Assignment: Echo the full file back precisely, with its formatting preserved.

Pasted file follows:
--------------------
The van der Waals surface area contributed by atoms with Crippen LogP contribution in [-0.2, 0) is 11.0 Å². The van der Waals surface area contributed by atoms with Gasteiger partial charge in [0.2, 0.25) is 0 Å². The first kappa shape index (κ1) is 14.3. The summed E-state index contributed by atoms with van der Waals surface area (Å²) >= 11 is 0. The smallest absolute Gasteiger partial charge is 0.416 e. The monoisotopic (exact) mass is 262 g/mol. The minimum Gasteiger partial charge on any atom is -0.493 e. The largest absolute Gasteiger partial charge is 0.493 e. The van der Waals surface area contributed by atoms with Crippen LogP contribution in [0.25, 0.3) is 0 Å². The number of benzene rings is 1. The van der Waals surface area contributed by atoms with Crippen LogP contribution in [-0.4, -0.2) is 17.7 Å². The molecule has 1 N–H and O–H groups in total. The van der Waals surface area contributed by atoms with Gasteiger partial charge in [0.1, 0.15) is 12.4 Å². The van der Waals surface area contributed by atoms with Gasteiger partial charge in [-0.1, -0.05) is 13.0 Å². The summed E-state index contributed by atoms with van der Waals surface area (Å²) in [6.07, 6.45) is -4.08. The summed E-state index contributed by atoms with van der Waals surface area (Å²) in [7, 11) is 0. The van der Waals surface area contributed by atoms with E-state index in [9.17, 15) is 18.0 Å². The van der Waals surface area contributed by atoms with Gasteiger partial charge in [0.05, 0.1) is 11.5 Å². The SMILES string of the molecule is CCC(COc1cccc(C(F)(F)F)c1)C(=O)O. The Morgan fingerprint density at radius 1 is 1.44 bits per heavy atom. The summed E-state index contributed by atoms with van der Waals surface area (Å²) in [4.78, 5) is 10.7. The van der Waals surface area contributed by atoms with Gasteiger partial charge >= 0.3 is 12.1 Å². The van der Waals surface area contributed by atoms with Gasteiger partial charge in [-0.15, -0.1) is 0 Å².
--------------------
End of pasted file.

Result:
The van der Waals surface area contributed by atoms with Crippen LogP contribution in [-0.2, 0) is 11.0 Å². The van der Waals surface area contributed by atoms with Gasteiger partial charge in [0.2, 0.25) is 0 Å². The first kappa shape index (κ1) is 14.3. The summed E-state index contributed by atoms with van der Waals surface area (Å²) >= 11 is 0. The smallest absolute Gasteiger partial charge is 0.416 e. The monoisotopic (exact) mass is 262 g/mol. The minimum Gasteiger partial charge on any atom is -0.493 e. The largest absolute Gasteiger partial charge is 0.493 e. The van der Waals surface area contributed by atoms with Crippen LogP contribution in [0.25, 0.3) is 0 Å². The number of benzene rings is 1. The van der Waals surface area contributed by atoms with Crippen LogP contribution in [-0.4, -0.2) is 17.7 Å². The molecule has 1 N–H and O–H groups in total. The van der Waals surface area contributed by atoms with Gasteiger partial charge in [0.1, 0.15) is 12.4 Å². The van der Waals surface area contributed by atoms with Gasteiger partial charge in [-0.1, -0.05) is 13.0 Å². The summed E-state index contributed by atoms with van der Waals surface area (Å²) in [6.07, 6.45) is -4.08. The summed E-state index contributed by atoms with van der Waals surface area (Å²) in [7, 11) is 0. The van der Waals surface area contributed by atoms with E-state index in [9.17, 15) is 18.0 Å². The van der Waals surface area contributed by atoms with Gasteiger partial charge in [0.05, 0.1) is 11.5 Å². The SMILES string of the molecule is CCC(COc1cccc(C(F)(F)F)c1)C(=O)O. The Morgan fingerprint density at radius 1 is 1.44 bits per heavy atom. The summed E-state index contributed by atoms with van der Waals surface area (Å²) in [4.78, 5) is 10.7. The van der Waals surface area contributed by atoms with Gasteiger partial charge >= 0.3 is 12.1 Å². The van der Waals surface area contributed by atoms with Gasteiger partial charge in [-0.15, -0.1) is 0 Å².